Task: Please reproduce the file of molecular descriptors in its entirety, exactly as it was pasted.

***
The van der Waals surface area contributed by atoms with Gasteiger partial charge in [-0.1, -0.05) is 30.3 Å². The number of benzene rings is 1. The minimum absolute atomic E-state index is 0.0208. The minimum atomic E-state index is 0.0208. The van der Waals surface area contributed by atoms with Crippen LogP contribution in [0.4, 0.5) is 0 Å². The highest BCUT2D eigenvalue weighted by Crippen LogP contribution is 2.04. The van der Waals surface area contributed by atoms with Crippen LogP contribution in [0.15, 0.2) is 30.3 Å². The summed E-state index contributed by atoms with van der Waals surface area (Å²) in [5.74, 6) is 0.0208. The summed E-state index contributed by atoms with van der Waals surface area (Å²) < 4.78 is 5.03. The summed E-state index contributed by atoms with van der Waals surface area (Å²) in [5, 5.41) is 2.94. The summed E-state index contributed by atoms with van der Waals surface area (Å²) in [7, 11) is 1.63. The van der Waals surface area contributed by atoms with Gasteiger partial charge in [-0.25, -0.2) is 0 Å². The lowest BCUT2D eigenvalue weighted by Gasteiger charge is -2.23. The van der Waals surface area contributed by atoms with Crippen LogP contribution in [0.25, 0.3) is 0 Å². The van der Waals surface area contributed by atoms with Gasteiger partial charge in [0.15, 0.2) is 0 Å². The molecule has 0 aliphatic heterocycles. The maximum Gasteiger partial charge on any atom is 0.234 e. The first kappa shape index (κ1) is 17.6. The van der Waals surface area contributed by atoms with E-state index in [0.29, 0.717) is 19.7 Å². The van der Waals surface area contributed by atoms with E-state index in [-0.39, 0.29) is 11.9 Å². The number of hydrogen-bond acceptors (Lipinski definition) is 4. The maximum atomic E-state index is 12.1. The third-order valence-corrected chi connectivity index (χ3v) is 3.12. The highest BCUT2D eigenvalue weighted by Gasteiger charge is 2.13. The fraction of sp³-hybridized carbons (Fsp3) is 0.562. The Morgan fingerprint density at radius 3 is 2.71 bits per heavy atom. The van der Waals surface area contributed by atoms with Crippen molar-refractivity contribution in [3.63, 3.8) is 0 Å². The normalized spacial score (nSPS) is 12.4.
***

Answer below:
The van der Waals surface area contributed by atoms with Gasteiger partial charge in [-0.1, -0.05) is 30.3 Å². The number of benzene rings is 1. The minimum absolute atomic E-state index is 0.0208. The minimum atomic E-state index is 0.0208. The van der Waals surface area contributed by atoms with Crippen LogP contribution in [0.4, 0.5) is 0 Å². The highest BCUT2D eigenvalue weighted by Crippen LogP contribution is 2.04. The van der Waals surface area contributed by atoms with Crippen LogP contribution in [0.15, 0.2) is 30.3 Å². The summed E-state index contributed by atoms with van der Waals surface area (Å²) in [5.74, 6) is 0.0208. The summed E-state index contributed by atoms with van der Waals surface area (Å²) < 4.78 is 5.03. The summed E-state index contributed by atoms with van der Waals surface area (Å²) in [5, 5.41) is 2.94. The summed E-state index contributed by atoms with van der Waals surface area (Å²) in [7, 11) is 1.63. The van der Waals surface area contributed by atoms with Gasteiger partial charge in [-0.25, -0.2) is 0 Å². The lowest BCUT2D eigenvalue weighted by Gasteiger charge is -2.23. The van der Waals surface area contributed by atoms with Crippen LogP contribution in [0.25, 0.3) is 0 Å². The van der Waals surface area contributed by atoms with Gasteiger partial charge in [0.15, 0.2) is 0 Å². The molecule has 0 aliphatic heterocycles. The maximum Gasteiger partial charge on any atom is 0.234 e. The first kappa shape index (κ1) is 17.6. The van der Waals surface area contributed by atoms with E-state index in [0.29, 0.717) is 19.7 Å². The van der Waals surface area contributed by atoms with E-state index in [-0.39, 0.29) is 11.9 Å². The number of hydrogen-bond acceptors (Lipinski definition) is 4. The maximum atomic E-state index is 12.1. The third-order valence-corrected chi connectivity index (χ3v) is 3.12. The highest BCUT2D eigenvalue weighted by Gasteiger charge is 2.13. The fraction of sp³-hybridized carbons (Fsp3) is 0.562. The Morgan fingerprint density at radius 3 is 2.71 bits per heavy atom. The van der Waals surface area contributed by atoms with Crippen molar-refractivity contribution in [3.63, 3.8) is 0 Å². The normalized spacial score (nSPS) is 12.4.